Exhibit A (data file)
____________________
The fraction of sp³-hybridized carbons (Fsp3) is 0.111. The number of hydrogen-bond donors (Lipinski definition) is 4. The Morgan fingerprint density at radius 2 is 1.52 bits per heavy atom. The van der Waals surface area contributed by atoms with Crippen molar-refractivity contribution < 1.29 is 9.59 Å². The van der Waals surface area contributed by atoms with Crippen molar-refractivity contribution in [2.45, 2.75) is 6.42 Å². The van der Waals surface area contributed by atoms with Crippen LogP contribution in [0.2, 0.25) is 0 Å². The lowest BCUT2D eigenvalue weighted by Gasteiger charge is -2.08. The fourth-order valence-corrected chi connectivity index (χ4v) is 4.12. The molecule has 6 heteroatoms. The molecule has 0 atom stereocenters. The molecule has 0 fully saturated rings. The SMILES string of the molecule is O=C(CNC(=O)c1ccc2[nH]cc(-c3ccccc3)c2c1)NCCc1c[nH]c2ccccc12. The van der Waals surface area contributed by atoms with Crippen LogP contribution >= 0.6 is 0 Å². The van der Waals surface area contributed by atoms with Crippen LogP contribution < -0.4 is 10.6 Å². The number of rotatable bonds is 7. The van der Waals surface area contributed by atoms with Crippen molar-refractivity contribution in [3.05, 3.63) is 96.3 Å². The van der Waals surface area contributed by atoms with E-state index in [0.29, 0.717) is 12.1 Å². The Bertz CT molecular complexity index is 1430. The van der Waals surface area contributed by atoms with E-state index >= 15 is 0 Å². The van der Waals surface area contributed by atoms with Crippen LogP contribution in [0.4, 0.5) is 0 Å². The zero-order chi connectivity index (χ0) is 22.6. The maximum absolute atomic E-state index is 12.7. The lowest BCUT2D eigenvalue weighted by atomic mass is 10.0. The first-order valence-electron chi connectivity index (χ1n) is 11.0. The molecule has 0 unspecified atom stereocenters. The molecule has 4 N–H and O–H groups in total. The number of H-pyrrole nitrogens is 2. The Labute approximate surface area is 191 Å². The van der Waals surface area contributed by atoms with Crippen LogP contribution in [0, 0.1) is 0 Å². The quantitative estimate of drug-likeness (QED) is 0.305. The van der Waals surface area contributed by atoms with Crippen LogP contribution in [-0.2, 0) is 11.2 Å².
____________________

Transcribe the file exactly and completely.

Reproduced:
The fraction of sp³-hybridized carbons (Fsp3) is 0.111. The number of hydrogen-bond donors (Lipinski definition) is 4. The Morgan fingerprint density at radius 2 is 1.52 bits per heavy atom. The van der Waals surface area contributed by atoms with Crippen molar-refractivity contribution < 1.29 is 9.59 Å². The van der Waals surface area contributed by atoms with Crippen molar-refractivity contribution in [2.45, 2.75) is 6.42 Å². The van der Waals surface area contributed by atoms with Crippen LogP contribution in [0.2, 0.25) is 0 Å². The lowest BCUT2D eigenvalue weighted by Gasteiger charge is -2.08. The fourth-order valence-corrected chi connectivity index (χ4v) is 4.12. The molecule has 6 heteroatoms. The molecule has 0 atom stereocenters. The molecule has 0 fully saturated rings. The SMILES string of the molecule is O=C(CNC(=O)c1ccc2[nH]cc(-c3ccccc3)c2c1)NCCc1c[nH]c2ccccc12. The van der Waals surface area contributed by atoms with Crippen LogP contribution >= 0.6 is 0 Å². The van der Waals surface area contributed by atoms with Crippen LogP contribution < -0.4 is 10.6 Å². The number of rotatable bonds is 7. The van der Waals surface area contributed by atoms with Crippen molar-refractivity contribution in [3.05, 3.63) is 96.3 Å². The van der Waals surface area contributed by atoms with E-state index in [0.29, 0.717) is 12.1 Å². The Bertz CT molecular complexity index is 1430. The van der Waals surface area contributed by atoms with E-state index >= 15 is 0 Å². The van der Waals surface area contributed by atoms with Crippen LogP contribution in [0.4, 0.5) is 0 Å². The zero-order chi connectivity index (χ0) is 22.6. The maximum absolute atomic E-state index is 12.7. The lowest BCUT2D eigenvalue weighted by atomic mass is 10.0. The first-order valence-electron chi connectivity index (χ1n) is 11.0. The molecule has 0 unspecified atom stereocenters. The molecule has 4 N–H and O–H groups in total. The number of H-pyrrole nitrogens is 2. The Labute approximate surface area is 191 Å². The van der Waals surface area contributed by atoms with Crippen LogP contribution in [0, 0.1) is 0 Å². The quantitative estimate of drug-likeness (QED) is 0.305. The van der Waals surface area contributed by atoms with Crippen LogP contribution in [-0.2, 0) is 11.2 Å².